Each month features an illustration of one of the great Saints who have enriched the Church with their lives, which were heroic yet very imitable. Also includes illustrations of Jesus the Redeemer, the sacrifice of Abraham, and the Archangels, all painted in our Monastery.
Exclusive feature: a picture of the Saint of each day.
Receipts from this calendar benefit the works of the Order of the Magnificat of the Mother of God. Available in English, French, Spanish and Italian.
Saint Matthias is perhaps the Apostle whose life and labors are the least known to us. The little we do know is found in chapter one of the Acts of the Apostles and in Tradition. God wished to hide the labors and even the death of a good number of His Apostles. Furthermore, it suffices to say for the glory of Saint Matthias that he was one of the first disciples of Jesus, that God Himself designated him to complete the company of the Apostles, that he united his labors, his life and his death to the labors, life and death of these preachers of the Faith.
To obey God’s command, Abraham accepted to immolate his son Isaac, when an Angel came to prevent him. Called the father of believers, Abraham is a figure of the Eternal Father, who so loved the world that He gave His only-begotten Son to redeem us through His death upon the Cross.
Watchword and Wish for 2018:
May This Year Be a Eucharistic Year,
Through the Mass, Communion and Adoration of Jesus Host
Live in Intimacy with God
Saint Thomas Apostle, Protector of the month of January, short biography followed by a prayer.
“Thomas, being once weaker in faith than the other Apostles,” says St. John Chrysostom, “toiled through the grace of God more bravely, more zealously and tirelessly than them all, so that he went preaching over nearly all the earth, not fearing to proclaim the Word of God to savage nations.”
Jesus was born, and behold, the heavens rang out in hymns of joy as the Angels sang the canticle of triumph, Glory to God in the highest! and the canticle of peace, Peace on earth to men of good will!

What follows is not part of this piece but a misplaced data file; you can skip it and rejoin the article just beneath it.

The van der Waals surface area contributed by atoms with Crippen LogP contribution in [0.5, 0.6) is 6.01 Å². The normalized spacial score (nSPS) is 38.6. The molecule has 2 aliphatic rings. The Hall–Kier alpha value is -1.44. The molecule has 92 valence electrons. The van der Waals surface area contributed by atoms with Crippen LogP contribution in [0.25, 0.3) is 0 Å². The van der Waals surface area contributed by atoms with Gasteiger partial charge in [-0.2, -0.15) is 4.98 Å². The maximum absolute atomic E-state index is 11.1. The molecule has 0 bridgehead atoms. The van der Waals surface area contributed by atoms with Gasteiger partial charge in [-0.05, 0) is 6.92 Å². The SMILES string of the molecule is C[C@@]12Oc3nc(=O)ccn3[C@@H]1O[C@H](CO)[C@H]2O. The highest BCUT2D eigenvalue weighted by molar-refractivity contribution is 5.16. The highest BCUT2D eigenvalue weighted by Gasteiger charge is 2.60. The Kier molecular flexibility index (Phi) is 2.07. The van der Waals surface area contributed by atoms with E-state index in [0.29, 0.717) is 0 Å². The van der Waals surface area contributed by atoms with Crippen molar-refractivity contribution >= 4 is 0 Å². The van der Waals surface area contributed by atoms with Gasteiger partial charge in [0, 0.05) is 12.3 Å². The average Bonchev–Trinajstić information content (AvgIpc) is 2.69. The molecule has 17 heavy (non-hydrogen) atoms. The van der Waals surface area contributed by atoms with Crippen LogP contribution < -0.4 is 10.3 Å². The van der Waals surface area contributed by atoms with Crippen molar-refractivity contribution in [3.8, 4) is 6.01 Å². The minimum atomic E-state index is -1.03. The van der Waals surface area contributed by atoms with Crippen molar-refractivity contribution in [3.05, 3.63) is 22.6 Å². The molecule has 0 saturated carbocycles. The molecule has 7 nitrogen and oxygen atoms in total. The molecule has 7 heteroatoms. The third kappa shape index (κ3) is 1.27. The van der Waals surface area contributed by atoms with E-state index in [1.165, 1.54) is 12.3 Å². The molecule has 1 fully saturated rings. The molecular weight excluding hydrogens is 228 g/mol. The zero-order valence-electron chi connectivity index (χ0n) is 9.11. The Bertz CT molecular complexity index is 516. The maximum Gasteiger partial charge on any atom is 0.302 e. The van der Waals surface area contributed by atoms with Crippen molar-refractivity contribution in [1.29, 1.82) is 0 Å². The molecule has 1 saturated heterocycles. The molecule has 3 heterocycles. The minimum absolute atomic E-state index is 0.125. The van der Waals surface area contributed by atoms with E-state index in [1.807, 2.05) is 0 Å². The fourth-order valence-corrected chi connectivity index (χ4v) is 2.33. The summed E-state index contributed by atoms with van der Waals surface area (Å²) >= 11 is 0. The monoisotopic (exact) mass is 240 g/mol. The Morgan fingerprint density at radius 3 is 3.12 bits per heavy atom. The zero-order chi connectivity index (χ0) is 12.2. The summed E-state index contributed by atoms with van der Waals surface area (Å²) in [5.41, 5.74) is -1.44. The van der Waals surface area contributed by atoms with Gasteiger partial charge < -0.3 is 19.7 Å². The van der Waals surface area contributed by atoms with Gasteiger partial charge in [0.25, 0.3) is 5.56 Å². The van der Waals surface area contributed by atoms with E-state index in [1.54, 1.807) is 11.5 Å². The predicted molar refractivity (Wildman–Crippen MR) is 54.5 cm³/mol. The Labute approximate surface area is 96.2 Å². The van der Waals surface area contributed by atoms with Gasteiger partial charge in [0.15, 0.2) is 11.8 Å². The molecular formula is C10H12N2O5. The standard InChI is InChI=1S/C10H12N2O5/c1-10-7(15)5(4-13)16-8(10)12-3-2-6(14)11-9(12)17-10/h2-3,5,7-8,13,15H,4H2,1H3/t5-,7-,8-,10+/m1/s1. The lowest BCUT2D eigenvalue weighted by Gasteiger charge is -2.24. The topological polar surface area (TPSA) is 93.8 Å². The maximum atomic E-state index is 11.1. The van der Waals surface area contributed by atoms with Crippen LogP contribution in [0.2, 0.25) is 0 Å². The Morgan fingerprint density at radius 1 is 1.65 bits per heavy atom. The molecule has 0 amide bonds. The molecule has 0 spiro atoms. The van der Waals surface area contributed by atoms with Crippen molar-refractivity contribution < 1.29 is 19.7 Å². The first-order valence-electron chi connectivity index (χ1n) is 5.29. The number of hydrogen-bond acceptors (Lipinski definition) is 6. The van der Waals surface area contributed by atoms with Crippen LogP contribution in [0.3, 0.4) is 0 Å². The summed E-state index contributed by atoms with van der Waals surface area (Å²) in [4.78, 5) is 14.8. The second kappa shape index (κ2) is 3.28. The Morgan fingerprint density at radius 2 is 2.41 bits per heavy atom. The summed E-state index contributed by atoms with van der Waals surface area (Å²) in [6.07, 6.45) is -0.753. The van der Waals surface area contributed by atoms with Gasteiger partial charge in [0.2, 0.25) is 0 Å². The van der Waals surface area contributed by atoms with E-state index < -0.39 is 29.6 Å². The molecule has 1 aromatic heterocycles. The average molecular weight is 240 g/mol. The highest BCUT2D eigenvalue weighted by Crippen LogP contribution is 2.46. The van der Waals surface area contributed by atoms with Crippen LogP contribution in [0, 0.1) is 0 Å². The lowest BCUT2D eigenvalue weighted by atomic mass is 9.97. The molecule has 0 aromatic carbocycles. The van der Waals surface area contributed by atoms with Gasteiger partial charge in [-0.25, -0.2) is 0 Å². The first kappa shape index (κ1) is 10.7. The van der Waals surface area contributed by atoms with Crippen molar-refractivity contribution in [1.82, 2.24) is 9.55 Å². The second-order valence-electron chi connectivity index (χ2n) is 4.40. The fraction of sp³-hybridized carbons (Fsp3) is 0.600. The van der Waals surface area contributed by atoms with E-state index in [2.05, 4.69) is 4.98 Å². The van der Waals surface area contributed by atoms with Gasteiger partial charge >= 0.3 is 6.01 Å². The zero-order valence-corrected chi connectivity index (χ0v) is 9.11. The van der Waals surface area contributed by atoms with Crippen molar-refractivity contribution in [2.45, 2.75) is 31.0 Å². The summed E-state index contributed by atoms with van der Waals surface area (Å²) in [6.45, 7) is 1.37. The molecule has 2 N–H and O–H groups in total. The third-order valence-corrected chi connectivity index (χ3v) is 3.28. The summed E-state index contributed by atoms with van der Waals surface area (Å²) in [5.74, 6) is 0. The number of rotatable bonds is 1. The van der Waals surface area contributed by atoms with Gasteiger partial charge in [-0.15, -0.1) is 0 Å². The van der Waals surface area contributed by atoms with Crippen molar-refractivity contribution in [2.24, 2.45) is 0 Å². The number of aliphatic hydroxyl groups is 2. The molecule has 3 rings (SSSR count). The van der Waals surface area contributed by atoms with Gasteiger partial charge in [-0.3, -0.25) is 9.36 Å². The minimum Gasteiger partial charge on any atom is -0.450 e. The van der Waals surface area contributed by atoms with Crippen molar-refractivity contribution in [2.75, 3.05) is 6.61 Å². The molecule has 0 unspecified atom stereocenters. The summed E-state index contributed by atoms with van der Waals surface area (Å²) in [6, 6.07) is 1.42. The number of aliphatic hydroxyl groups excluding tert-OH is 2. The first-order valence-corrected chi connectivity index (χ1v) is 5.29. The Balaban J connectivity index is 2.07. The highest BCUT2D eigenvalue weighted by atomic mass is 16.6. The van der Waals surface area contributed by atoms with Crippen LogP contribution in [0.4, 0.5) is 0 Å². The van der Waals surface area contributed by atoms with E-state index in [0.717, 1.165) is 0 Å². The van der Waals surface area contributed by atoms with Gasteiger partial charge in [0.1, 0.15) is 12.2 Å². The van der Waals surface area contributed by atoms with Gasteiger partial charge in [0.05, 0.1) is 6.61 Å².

Dear to the hearts of American Catholics in many regions of the United States, Saint Frances Cabrini, foundress of the Missionary Sisters of the Sacred Heart, patroness of immigrants, was the first citizen of the United States to be canonized. Mother Cabrini died on December 22, 1917, in one of her Chicago hospitals…
Sermon for the Nativity by Father Jérôme de la Résurrection, o.d.m.
During this Christmas season, Jesus invites us to descend with Him to the Manger at Bethlehem, like little children, very little children, very little – so little that no one will be able to recognize us, just as the Infant Jesus, the Son of God, was not recognizable. Truly, the Son of God hid Himself well. All the great ones of this world, and you might say practically all of humanity, were unaware of the sublime mystery that was happening in the Manger at Bethlehem. Yet it was the greatest event in all of History that was taking place: God becoming a Child out of love for His creatures.
“Modern times are dominated by Satan, and they will be even more so in the future. The combat against hell cannot be fought by men, even the wisest ones. Only the Immaculata has received from God the promise of victory over the devil. Now that She is in heaven, the Mother of God is asking for our collaboration. She is seeking souls that will be totally consecrated to Her, to become instruments in Her hands that will overcome Satan and extend the Kingdom of God throughout the world.”
For a Christian, Christmas ought to be the ideal occasion to tear himself away from the tumult of the world in order to plunge himself body and soul into the supernatural spirit, and to immerse himself in the great mystery of God being born in utter humility and poverty. On the contrary, it is unfortunately the spirit of the World that prevails everywhere during the Christmas season. Even the baptized make of Christmas not a holy Christian feast but a feast of amusement, dancing and worldly gatherings, overindulgence, pride and excessive expenses.